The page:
The share of DCNS’s activities linked to the oceanic nuclear deterrence component, the nuclear-powered ballistic-missile submarines (SSBN), requires the long-term and significant involvement of certain Group sites; it plays a driving role in the ecosystem of several regions in terms of jobs and purchasing from suppliers. But the technologies and know-how developed for the nuclear deterrent also support other areas, allowing the Group to strengthen its international credibility and reputation of prime contractor for complex programmes. This represents the final episode of our summary of the study published in October 2016 by the FRS¹ (Foundation for Strategic Research).
Although we can consider that all DCNS sites in France are involved in nuclear-deterrence activities taken in the widest sense, including conventional-type capacities and equipment necessary for the deployment of the strategic oceanic force (nuclear attack submarines, anti-submarine frigates, torpedoes, Charles de Gaulle aircraft carrier), five of these are more specifically dedicated to SSBNs: Cherbourg, Brest, Nantes-Indret, Ollioules and Angoulême-Ruelle.
This territorial distribution is also reflected on suppliers. 99% of order volumes for the Nuclear Deterrent/SSBN activity are placed with Tier-1 suppliers located in mainland France; but 63% of the purchases made are concentrated in 10% of the concerned counties, including Alpes Maritimes, Var, Manche, Finistère and Loire-Atlantique.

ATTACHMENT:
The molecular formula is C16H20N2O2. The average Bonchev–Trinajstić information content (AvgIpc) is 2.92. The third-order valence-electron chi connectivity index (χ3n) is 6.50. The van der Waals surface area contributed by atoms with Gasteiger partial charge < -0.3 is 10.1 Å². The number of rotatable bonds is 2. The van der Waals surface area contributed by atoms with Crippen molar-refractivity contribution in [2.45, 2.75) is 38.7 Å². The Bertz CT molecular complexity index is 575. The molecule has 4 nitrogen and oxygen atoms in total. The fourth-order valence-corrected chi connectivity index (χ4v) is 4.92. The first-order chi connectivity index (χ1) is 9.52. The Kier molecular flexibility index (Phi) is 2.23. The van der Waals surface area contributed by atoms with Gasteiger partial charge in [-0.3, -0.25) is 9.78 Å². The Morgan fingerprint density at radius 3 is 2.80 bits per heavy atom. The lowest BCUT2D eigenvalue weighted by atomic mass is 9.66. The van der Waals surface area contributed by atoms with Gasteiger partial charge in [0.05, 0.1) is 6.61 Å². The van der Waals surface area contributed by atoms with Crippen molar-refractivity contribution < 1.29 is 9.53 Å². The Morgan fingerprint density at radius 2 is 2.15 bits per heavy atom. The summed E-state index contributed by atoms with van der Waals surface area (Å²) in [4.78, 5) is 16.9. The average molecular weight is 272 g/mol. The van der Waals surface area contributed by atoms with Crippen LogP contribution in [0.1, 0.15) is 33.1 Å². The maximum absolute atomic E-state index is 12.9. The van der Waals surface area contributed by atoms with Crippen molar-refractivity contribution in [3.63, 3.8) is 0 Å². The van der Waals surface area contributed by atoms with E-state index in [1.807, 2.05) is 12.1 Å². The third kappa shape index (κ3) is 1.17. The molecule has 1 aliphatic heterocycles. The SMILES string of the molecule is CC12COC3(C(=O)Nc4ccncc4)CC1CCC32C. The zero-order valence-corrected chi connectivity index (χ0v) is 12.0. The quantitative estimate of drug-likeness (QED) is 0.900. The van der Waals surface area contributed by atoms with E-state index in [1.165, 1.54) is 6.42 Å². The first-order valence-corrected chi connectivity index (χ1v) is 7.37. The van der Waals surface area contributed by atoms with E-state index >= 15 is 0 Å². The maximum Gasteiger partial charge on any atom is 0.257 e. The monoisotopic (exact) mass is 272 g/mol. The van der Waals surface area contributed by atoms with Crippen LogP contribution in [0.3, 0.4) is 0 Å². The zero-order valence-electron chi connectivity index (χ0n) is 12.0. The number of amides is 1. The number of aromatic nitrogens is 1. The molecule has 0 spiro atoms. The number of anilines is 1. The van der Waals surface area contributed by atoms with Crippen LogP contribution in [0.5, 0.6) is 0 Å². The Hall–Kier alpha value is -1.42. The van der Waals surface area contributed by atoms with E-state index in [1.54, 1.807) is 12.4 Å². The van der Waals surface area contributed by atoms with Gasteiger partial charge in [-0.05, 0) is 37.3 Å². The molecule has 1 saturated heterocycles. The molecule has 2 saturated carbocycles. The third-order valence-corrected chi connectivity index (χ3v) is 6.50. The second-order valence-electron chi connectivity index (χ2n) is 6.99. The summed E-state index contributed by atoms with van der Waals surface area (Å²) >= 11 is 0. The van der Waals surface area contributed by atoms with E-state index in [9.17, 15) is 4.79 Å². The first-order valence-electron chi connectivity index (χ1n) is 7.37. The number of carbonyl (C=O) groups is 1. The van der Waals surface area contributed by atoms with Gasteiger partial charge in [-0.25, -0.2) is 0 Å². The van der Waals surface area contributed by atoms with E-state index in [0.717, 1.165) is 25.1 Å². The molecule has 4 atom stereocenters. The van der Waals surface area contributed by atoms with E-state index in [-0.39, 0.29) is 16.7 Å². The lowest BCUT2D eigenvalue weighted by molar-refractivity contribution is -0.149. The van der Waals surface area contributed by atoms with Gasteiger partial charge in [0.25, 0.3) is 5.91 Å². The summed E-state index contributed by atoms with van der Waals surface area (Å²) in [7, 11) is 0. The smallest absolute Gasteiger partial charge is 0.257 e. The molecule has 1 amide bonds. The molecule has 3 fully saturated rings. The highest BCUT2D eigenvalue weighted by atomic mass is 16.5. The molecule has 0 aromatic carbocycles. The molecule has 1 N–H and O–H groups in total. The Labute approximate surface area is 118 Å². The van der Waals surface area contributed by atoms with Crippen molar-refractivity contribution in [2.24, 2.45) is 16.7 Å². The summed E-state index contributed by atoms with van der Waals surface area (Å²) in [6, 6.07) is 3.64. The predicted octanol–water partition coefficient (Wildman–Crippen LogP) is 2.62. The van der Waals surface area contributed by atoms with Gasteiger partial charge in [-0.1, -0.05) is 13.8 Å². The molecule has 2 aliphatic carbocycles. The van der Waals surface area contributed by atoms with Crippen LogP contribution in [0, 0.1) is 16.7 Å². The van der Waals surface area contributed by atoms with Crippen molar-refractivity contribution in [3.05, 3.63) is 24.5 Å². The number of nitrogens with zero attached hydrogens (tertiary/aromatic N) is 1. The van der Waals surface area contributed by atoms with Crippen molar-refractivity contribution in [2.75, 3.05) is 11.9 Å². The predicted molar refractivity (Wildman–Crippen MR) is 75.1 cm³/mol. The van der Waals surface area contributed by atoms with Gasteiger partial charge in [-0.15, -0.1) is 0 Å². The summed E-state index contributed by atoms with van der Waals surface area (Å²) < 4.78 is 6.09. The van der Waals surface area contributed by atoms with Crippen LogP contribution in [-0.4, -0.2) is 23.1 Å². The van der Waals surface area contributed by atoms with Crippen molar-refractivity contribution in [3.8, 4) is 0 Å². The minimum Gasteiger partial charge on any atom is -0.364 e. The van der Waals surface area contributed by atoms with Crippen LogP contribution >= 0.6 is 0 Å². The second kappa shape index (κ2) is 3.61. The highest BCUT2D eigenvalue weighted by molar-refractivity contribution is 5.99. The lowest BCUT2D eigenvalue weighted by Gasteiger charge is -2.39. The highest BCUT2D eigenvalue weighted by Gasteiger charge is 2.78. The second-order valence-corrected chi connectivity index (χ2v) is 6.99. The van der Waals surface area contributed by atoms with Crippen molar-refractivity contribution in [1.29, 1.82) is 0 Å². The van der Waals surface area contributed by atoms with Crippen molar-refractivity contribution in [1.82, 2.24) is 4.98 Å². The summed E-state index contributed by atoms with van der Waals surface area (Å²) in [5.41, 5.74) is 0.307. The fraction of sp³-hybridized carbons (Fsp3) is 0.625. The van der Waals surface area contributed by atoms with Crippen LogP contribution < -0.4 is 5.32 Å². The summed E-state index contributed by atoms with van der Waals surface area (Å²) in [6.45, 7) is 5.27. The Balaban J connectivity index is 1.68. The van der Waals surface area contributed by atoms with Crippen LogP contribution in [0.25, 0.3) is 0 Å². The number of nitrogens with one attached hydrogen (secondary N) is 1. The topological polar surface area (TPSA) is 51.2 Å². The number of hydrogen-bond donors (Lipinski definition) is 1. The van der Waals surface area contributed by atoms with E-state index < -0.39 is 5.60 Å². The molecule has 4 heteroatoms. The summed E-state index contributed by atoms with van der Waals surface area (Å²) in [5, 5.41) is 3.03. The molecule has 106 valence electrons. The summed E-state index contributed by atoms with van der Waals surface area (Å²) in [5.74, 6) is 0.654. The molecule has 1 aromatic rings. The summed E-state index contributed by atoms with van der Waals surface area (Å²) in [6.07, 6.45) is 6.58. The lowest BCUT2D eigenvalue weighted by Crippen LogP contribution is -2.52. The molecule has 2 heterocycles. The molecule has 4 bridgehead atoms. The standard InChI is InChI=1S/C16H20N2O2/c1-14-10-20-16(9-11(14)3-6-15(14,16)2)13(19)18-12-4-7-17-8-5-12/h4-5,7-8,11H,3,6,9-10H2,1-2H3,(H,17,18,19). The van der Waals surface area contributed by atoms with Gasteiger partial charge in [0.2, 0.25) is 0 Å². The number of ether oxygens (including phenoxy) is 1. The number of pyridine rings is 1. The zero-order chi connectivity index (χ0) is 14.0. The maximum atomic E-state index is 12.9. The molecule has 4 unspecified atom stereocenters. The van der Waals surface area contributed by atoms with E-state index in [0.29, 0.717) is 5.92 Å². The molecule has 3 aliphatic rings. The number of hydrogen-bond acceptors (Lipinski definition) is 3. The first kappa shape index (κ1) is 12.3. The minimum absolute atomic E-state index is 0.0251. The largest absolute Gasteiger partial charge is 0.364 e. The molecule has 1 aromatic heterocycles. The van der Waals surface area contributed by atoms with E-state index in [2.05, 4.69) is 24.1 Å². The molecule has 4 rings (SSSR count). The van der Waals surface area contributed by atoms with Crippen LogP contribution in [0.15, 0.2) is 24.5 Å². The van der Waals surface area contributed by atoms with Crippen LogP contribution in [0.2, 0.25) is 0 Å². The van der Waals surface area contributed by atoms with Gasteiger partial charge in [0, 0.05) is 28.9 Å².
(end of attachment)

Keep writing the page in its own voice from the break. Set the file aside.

In terms of jobs, the economic impact of DCNS’s SSBN-related activities can be classed according to two periods. Outside of a renewal programme, the activity generates about 4,500 direct (DCNS employees) and indirect (suppliers and subcontractors) jobs per year. During a period of renewal: 6,900 direct and indirect jobs per year, over a period of 20 years. In both cases, the share of added value created in France is over 90%.
Hull metallurgy, acoustic discretion, combat-system IT, propulsion, communications, submarine detection or navigation systems: the technologies developed for SSBNs have significantly improved the performance levels of the other submarines since the Rubis-class SSNs through to the Barracuda programme, not forgetting conventionally-powered submarines: Agosta, Scorpène® and in the near future the Australian submarines.
This capacity to integrate scientific and technical evolutions across a wide range of conventional vessels strengthens DCNS’s credibility and reputation. The Group responds to the expectations of States that are increasingly interested in proven innovations, thus consolidating its position of prime contractor able to manage such complex projects as the design and construction of a submarine.
The intellectual and material investments made over several decades throughout the SSBN and SSN programmes have had an impact on various domains. Numerous civil applications are now benefitting from this: the medical sector with ultrasound techniques based on sonar and radar technologies, aeronautics with inertial systems or the automotive sector with the application of acoustic-discretion-related work.
The “SSBN” competencies according to site
♦ Read episode 1, The key to independence
♦ Read episode 2, The SSBN, a “system of systems”